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In recent months, there have been massive earthquakes in Venezuela, Fiji, Italy and elsewhere. Here in North America, significant quakes have rattled Oregon, Alaska and the west coast of Mexico.
While the West Coast is notorious for its earthquakes, other portions of the US are also earthquake-prone.
Earthquakes - Wednesday - Morning - Eastern - Tennessee
Two earthquakes reported Wednesday morning in Eastern Tennessee have shocked Middle Tennesseans and were felt in Georgia, Kentucky, North Carolina, and South Carolina.
The 4.4 and 3.3 magnitude quakes had an epicenter near Decatur, Tennessee in Meigs County did no significant damage, but the fear is when will the next massive quake strike.
Earthquake - Reminder - People - John - Bobel
"A 4.4 magnitude earthquake is a reminder for people to be prepared," said John Bobel, a public information officer for the division of emergency management in Kentucky's Lexington-Fayette Urban County Government.
Middle Tennessee sits between two different seismic zones, the New Madrid Seismic Zone and the East Tennessee Seismic Zone. The New Madrid Seismic Zone extends from Northeastern Arkansas into West Tennessee, Southeastern Missouri, Western Kentucky, and Southern Illinois. The East Tennessee Seismic Zone extends from Northeastern Alabama into Southwestern Virginia.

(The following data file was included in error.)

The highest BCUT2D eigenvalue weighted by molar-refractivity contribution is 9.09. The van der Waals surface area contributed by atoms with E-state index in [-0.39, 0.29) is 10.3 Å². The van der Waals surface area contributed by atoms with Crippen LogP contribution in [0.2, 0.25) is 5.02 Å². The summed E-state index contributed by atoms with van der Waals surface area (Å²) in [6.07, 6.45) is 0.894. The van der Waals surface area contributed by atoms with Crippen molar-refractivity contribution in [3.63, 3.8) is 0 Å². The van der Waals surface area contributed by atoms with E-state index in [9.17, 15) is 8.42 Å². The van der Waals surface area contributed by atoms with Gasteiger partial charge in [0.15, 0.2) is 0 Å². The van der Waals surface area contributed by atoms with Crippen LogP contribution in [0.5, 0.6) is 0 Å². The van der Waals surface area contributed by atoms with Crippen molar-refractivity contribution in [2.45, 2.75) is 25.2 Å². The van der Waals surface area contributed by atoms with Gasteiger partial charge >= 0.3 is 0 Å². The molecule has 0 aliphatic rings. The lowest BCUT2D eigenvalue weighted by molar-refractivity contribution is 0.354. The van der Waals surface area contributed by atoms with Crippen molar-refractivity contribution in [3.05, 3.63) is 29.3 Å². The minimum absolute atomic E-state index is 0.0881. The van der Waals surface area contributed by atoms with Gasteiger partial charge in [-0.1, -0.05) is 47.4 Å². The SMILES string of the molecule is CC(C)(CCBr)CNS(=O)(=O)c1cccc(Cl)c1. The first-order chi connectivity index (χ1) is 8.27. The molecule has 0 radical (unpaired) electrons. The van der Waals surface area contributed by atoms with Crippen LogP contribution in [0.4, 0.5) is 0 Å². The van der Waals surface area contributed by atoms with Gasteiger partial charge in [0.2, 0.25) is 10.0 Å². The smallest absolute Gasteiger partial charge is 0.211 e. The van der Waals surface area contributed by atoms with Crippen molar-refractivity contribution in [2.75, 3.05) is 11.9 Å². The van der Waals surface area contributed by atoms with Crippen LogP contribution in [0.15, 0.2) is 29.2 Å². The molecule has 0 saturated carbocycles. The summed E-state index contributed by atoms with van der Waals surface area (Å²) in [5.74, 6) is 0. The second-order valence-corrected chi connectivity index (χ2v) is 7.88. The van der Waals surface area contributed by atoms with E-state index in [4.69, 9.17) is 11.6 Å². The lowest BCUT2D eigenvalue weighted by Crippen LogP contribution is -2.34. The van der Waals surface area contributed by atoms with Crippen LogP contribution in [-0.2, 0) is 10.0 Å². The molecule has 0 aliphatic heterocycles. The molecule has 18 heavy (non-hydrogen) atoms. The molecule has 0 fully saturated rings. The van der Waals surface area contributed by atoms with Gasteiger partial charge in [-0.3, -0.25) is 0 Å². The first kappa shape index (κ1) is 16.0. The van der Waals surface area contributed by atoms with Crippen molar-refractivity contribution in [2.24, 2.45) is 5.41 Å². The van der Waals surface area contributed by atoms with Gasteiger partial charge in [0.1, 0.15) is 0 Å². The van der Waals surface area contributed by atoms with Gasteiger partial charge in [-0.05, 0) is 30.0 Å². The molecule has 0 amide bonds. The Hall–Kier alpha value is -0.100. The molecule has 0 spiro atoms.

Scientists - New - Madrid - Seismic - Zone
Scientists have said that the New Madrid Seismic Zone and the East Tennessee Seismic Zone have unleashed major earthquakes for thousands of years:
"On Dec. 16, 1811, the first of three major earthquakes and numerous aftershocks struck what is now known as the New Madrid Seismic Zone, a series of faults that stretch 150 miles from Cairo, Illinois, to Marked Tree, Arkansas.
Today - Zone - Alabama - Arkansas - Illinois
Today the zone threatens Alabama, Arkansas, Illinois, Indiana, Kentucky, Mississippi, Missouri and Tennessee. That's a different set of faults than Wednesday's quake in the East Tennessee Seismic Zone.
Back in 1811, New Madrid, Missouri, itself had only 400 people, St. Louis to the north had about 1,500 residents and Memphis to the south wasn't even a twinkle in its founders' eyes, according to the Central...
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